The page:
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How The Judge Determines Alimony In Florida


Spousal support is not automatic in a Port St. Lucie divorce, but most judges grant at least some alimony in the vast majority of Treasure Coast marriage dissolution cases. Before making such a move, the judge essentially considers the obligor’s ability to pay and the obligee’s economic need. As these items vary significantly among different couples and are subject to change, alimony issues often dominate divorce litigation, in both the initial and modification phases.

What are some specific issues in this determination?

Types of Florida Alimony

Opinions vary greatly as to whether spousal support should be a way to redistribute income and equalize the long-term standard of living between the ex-spouses, or whether such money should be a means to an end and simply help an economically disadvantaged spouse become economically self-sufficient. Florida lawmakers wrestle with this question as well, which is why the state’s alimony law tries to strike a balance between these competing schools of thought.

  • Temporary: While the case is pending, a spouse must often meet unexpected expenses, such as legal fees, real estate deposits, and/or child care expenses. If one spouse has a need in this area, the judge often awards alimony pendente lite (while the case is pending). Such payments automatically terminate when the Florida divorce becomes final.
  • Bridge-the-Gap: The next form of alimony, which can last for up to two years after the case is final, falls squarely within the self-sufficiency category. This short-term spousal support gives obligees an additional income stream while they do things like complete their education or accept an internship to update their job skills.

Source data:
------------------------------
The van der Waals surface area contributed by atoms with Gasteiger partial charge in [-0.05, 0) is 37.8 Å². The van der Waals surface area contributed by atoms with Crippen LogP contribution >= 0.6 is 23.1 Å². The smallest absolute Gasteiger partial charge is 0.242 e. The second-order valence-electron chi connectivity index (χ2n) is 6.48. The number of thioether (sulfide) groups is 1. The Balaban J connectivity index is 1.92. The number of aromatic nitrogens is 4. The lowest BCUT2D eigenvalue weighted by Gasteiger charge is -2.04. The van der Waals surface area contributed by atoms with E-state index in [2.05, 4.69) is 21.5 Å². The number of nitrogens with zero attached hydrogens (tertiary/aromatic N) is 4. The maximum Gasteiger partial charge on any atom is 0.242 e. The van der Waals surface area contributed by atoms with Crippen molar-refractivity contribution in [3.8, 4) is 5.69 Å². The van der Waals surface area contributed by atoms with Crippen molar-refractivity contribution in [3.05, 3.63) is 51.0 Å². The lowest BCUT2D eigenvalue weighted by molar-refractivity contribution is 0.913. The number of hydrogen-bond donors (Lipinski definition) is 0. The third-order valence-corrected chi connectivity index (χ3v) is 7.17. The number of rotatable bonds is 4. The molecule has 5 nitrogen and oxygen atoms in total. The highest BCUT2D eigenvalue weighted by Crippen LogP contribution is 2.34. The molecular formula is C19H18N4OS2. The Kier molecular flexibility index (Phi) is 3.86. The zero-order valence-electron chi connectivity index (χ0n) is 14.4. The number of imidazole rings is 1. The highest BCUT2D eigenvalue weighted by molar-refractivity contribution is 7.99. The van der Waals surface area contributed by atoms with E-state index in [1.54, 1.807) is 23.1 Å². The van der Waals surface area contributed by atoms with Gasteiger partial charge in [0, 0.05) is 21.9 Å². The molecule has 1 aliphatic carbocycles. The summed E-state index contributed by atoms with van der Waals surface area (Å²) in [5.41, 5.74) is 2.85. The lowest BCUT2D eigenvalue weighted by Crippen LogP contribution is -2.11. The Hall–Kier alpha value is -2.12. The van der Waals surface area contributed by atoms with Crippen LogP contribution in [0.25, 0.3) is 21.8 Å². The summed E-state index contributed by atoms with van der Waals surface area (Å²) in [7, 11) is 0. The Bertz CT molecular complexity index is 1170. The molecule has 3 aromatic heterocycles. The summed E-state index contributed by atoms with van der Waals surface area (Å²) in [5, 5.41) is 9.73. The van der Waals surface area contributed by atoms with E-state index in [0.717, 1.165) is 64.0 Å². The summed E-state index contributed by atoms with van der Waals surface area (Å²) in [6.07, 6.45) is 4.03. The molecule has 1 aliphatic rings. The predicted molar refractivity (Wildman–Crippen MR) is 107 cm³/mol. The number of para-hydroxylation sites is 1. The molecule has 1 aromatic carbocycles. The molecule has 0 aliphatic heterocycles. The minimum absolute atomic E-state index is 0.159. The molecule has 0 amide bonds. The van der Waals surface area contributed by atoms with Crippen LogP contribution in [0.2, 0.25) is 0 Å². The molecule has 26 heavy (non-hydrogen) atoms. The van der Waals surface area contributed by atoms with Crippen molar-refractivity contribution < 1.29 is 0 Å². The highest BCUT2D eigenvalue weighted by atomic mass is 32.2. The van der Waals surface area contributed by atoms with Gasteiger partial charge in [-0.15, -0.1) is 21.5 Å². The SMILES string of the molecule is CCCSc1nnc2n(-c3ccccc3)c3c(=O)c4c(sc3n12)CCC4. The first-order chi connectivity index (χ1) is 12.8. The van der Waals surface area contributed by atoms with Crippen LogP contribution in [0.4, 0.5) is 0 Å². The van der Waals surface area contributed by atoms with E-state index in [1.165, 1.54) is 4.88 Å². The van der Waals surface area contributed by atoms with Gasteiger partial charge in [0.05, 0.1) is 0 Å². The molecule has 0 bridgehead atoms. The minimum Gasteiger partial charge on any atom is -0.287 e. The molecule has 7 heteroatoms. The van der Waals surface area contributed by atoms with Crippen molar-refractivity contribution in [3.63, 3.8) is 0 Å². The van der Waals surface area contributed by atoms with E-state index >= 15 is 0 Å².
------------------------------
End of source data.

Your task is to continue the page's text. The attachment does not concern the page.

• Rehabilitative: Sometimes, these things require more than two years. If that’s the case, and if the obligee files a rehabilitation plan and sticks to it, the judge may award rehabilitative alimony for as long as necessary.
  • Durational: If the spouse has a lingering need, such as custody of a young disabled child, which none of the previous three types of alimony can address, the judge may award durational alimony. Florida law caps the duration of payments at the length of the marriage (g. a ten-year marriage means a maximum decade of durational alimony).
  • Permanent: If the financial need goes beyond durational alimony, perhaps because the obligee is disabled, the judge may award an amount reasonably needed to satisfy such a need.

Most all these forms of spousal support may be modified later based on changed circumstances. Some issues, such as the obligee’s future cohabitation with another partner, are particularly thorny. In these cases, the judge usually delves into the nature of the relationship and the extent of the economic ties between the two individuals.

Alimony Factors in Florida

To determine the type of alimony, and to settle the preliminary question of whether alimony is appropriate at all, the judge examines a number of factors, including:

  • Available financial resources of each spouse,
  • Standard of living during the marriage,
  • Relative age, health, and employability of each spouse,
  • Noneconomic contributions to the marriage, and
  • Any agreements between the spouses.

The judge uses these same factors to determine the amount and duration of payments.

Count On Seasoned Lawyers

Equitable spousal support is an element of most Florida divorces. For a free consultation with an experienced family law attorney in Port St. Lucie, contact Eighmie Law Firm, P.A. Convenient payment plans are available.



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